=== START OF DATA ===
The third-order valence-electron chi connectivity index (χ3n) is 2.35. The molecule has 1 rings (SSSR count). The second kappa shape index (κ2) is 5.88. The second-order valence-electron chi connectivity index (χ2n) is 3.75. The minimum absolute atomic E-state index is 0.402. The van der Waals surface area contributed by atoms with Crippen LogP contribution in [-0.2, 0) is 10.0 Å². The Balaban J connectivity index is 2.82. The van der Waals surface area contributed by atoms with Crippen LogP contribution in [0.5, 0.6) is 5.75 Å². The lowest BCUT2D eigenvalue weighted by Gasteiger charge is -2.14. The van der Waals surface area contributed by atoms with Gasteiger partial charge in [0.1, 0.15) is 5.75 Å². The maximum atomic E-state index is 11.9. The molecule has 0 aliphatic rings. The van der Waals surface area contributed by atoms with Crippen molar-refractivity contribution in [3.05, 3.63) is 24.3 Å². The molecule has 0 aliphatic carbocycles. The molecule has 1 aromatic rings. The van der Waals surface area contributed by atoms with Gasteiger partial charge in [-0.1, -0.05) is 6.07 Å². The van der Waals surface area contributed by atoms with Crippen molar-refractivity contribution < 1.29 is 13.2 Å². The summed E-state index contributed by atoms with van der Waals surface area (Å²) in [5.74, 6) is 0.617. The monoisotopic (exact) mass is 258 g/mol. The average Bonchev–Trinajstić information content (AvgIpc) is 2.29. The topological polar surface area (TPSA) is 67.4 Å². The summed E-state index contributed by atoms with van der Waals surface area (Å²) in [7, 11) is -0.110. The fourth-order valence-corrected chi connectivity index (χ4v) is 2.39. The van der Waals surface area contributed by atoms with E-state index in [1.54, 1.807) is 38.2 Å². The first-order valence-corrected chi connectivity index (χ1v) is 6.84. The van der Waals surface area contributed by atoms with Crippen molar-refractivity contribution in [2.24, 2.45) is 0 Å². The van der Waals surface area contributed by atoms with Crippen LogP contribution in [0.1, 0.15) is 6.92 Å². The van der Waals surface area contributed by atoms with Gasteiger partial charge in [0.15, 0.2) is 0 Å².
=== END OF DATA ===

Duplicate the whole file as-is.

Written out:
The third-order valence-electron chi connectivity index (χ3n) is 2.35. The molecule has 1 rings (SSSR count). The second kappa shape index (κ2) is 5.88. The second-order valence-electron chi connectivity index (χ2n) is 3.75. The minimum absolute atomic E-state index is 0.402. The van der Waals surface area contributed by atoms with Crippen LogP contribution in [-0.2, 0) is 10.0 Å². The Balaban J connectivity index is 2.82. The van der Waals surface area contributed by atoms with Crippen LogP contribution in [0.5, 0.6) is 5.75 Å². The lowest BCUT2D eigenvalue weighted by Gasteiger charge is -2.14. The van der Waals surface area contributed by atoms with Gasteiger partial charge in [0.1, 0.15) is 5.75 Å². The maximum atomic E-state index is 11.9. The molecule has 0 aliphatic rings. The van der Waals surface area contributed by atoms with Crippen molar-refractivity contribution in [3.05, 3.63) is 24.3 Å². The molecule has 0 aliphatic carbocycles. The molecule has 1 aromatic rings. The van der Waals surface area contributed by atoms with Gasteiger partial charge in [-0.1, -0.05) is 6.07 Å². The van der Waals surface area contributed by atoms with Crippen molar-refractivity contribution < 1.29 is 13.2 Å². The summed E-state index contributed by atoms with van der Waals surface area (Å²) in [5.74, 6) is 0.617. The monoisotopic (exact) mass is 258 g/mol. The average Bonchev–Trinajstić information content (AvgIpc) is 2.29. The topological polar surface area (TPSA) is 67.4 Å². The summed E-state index contributed by atoms with van der Waals surface area (Å²) in [7, 11) is -0.110. The fourth-order valence-corrected chi connectivity index (χ4v) is 2.39. The van der Waals surface area contributed by atoms with E-state index in [1.54, 1.807) is 38.2 Å². The first-order valence-corrected chi connectivity index (χ1v) is 6.84. The van der Waals surface area contributed by atoms with Crippen molar-refractivity contribution in [2.24, 2.45) is 0 Å². The van der Waals surface area contributed by atoms with Crippen LogP contribution in [0.1, 0.15) is 6.92 Å². The van der Waals surface area contributed by atoms with Gasteiger partial charge in [0.15, 0.2) is 0 Å².